Mason Tran Mrs

Mason Tran
Mrs. Dzul-Baron
English 2
16 November 2018
How does Paul help emphasize the theme?
“You must not fight too often with one enemy, or you will teach him all your art of war” -Napoleon. All Quiet on the Western Front shows Paul Bäumer’s experiences and fears in World War I. The terrifying sights of war forced the men to grown instincts and learn to stay together as a group. Paul volueneerly joins the army with some of his friends from school and inspired by there teacher Kantorek. Paul soon recieves a letter from the company telling that after two weeks only 80 men will return and the rest of 150 men will stay. Remarque uses the setting to emphasize the theme in many different ways.
Erich focuses on Paul emphasizing the theme. For example he uses him on the Effect of War on the Soldier. Paul is traumatized with being on the front lines of the war. It also shows when he gets home. He can’t remember anything. He goes home and looks around and see a lot of new stuff, but really it is the old stuff that he had but the war changed his mind. Also the men are put in dirty conditions filled with rats. They also don’t get much food within days. “Katczinsky is right when he says it would not be such a bad war if only one could get a little more sleep. In the line we have next to none, and fourteen days is a long time at one stretch.” (1.5) The men have gone fourteen days without sleep. It is possible to lose memory for not sleeping for more than 10 days. Remarque uses the effect of the conditions to overload the soldiers of their mental feelings. Remarques point of view has a disconnection and has had a huge impact on the men’s humanity. Even Paul sometimes can’t imagine a future without having war to recollect how he felt before. He additionally loses his capacity to address his family.
Nationalism, it shows how those in strength and power can control nation’s. Paul and his friends are wanting to join the armed force, however the experience of killing somebody is horrifying. Remarque shows that soldiers on the front lines not for the greatness of their country yet rather for their own survival they execute to keep from being slaughtered. “It’s queer, when one thinks about it, we are here to protect our fatherland. And the French are over there to protect their fatherland. Now who’s in the right?” Paul and his companions don’t view the contradicting armed forces as their genuine adversaries in their view, their genuine foes are the men in power in their own country, who they accept have them to the war basically to expand their very own capacity and brilliance.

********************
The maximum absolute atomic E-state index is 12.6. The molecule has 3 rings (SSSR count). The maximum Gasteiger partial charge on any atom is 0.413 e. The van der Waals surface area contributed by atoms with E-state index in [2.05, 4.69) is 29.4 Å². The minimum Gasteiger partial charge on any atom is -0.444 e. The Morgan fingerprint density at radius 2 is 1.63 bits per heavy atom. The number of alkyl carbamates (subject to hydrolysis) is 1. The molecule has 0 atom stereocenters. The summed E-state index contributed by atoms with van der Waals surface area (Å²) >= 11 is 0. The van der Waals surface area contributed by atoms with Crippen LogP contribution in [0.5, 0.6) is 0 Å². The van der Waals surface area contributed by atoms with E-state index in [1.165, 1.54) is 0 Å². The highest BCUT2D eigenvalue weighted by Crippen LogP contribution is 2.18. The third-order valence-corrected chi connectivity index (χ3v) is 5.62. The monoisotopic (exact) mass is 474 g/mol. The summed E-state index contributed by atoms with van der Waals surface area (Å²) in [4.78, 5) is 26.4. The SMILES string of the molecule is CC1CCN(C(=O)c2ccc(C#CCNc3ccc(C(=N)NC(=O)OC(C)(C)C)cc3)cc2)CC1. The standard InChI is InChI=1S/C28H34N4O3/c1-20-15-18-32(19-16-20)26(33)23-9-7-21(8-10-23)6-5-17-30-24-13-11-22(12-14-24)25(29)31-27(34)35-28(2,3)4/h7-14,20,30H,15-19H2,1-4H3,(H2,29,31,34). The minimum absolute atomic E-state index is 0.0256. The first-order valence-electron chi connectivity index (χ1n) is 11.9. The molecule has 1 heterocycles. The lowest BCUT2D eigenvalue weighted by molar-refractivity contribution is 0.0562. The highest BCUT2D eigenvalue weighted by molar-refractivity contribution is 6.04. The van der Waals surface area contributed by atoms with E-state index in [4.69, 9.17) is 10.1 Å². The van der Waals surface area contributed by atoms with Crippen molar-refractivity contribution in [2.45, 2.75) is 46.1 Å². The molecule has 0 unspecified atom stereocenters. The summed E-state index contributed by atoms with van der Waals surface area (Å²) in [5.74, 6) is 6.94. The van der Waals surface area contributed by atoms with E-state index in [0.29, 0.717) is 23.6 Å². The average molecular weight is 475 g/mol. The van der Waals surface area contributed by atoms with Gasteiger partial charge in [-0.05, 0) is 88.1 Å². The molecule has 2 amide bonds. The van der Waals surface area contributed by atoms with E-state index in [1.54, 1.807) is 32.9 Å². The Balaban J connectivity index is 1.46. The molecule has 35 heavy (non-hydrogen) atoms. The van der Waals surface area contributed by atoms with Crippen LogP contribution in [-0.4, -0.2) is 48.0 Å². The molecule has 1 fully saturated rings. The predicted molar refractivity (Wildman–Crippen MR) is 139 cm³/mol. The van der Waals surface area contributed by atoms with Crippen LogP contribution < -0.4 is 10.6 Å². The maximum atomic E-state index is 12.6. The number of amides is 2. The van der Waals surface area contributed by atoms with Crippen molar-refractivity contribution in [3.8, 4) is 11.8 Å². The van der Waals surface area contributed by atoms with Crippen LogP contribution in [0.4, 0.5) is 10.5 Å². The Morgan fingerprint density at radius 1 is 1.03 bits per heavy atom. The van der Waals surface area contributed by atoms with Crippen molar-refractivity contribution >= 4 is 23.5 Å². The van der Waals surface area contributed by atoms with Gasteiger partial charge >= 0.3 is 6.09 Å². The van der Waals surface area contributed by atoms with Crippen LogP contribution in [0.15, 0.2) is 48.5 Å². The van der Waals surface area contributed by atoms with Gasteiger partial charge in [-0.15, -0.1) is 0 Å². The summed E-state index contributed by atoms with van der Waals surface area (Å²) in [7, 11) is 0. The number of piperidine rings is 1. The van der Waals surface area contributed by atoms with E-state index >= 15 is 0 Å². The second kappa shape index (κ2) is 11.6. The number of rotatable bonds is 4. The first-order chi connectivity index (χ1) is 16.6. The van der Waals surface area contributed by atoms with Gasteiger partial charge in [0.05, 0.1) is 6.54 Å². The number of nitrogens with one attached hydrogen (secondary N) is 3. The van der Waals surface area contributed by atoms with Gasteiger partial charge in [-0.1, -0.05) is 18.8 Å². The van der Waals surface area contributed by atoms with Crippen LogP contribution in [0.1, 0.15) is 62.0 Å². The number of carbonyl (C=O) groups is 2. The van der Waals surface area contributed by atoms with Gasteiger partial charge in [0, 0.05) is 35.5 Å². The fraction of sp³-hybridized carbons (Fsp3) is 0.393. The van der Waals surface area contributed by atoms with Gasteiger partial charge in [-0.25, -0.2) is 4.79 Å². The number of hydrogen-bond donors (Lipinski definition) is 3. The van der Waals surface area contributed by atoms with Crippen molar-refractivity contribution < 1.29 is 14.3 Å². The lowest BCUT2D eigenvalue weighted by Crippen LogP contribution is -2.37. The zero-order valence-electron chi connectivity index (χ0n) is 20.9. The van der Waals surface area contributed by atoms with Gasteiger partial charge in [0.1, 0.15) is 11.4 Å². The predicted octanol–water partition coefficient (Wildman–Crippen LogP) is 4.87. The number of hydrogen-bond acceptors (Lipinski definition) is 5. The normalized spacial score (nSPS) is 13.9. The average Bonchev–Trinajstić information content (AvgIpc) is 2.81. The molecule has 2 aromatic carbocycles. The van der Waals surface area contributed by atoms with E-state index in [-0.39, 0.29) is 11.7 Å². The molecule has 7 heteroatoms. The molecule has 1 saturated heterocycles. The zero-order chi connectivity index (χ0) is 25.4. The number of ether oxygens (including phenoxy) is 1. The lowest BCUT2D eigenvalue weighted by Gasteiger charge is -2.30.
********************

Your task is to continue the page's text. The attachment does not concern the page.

Another case of warfare comes as the educator Kantorek. As a classroom instructor is diverted by patriotism and excitement for the war exertion. He has no immediate involvement with war yet hotly lectures about obligation to one’s nation. Instructors like Kantorek have power and impact over youthful personalities. As a student, the storyteller Paul confided in Kantorek and trusted him to be sharp. He does battle idealistic and putting stock in it’s motivation. Subsequent to encountering the mercilessness of the bleeding edges direct, he sharply ponders the distinction between the truth of war and the hopeful vision sold to susceptible young fellows by individuals they believed who ended up having no immediate learning of the capacity, reason, or truth of war. “My thoughts become confused. This atmosphere of carbolic and gangrene clogs the lungs, it is a thick gruel, it suffocates (2.37).” War assaults the majority of the people and it’s noticeable all around the fighters inhale and the smell of enduring they hear, in the unpleasant earth and fragments they feel in the trenches.
In spite of the fact that Paul frequently dreams about his life before the war, he realizes that he can stay away for the indefinite future to it. The war has pulverized a whole age of young fellows, abandoning them “lost” physically and mentally mangled and unfit to rearrange to their past lives. Regardless of whether they figure out how to endure the trenches, the things they have seen and done there have for all time changed them. Paul encounters the jostling impacts of this change most plainly when he quickly comes back to his home town on leave. The town has not changed, yet Paul understands totally of place there. His old advantages in writing and craftsmanship, spoken to by the racks of books in his youth room, now appear to be whimsical and incredible. At the point when his leave closes, Paul is nearly soothed to come back to the front. His outing home fortifies his conviction that the war has made an unbridgeable gap between the young fellows who battle and the networks they have deserted.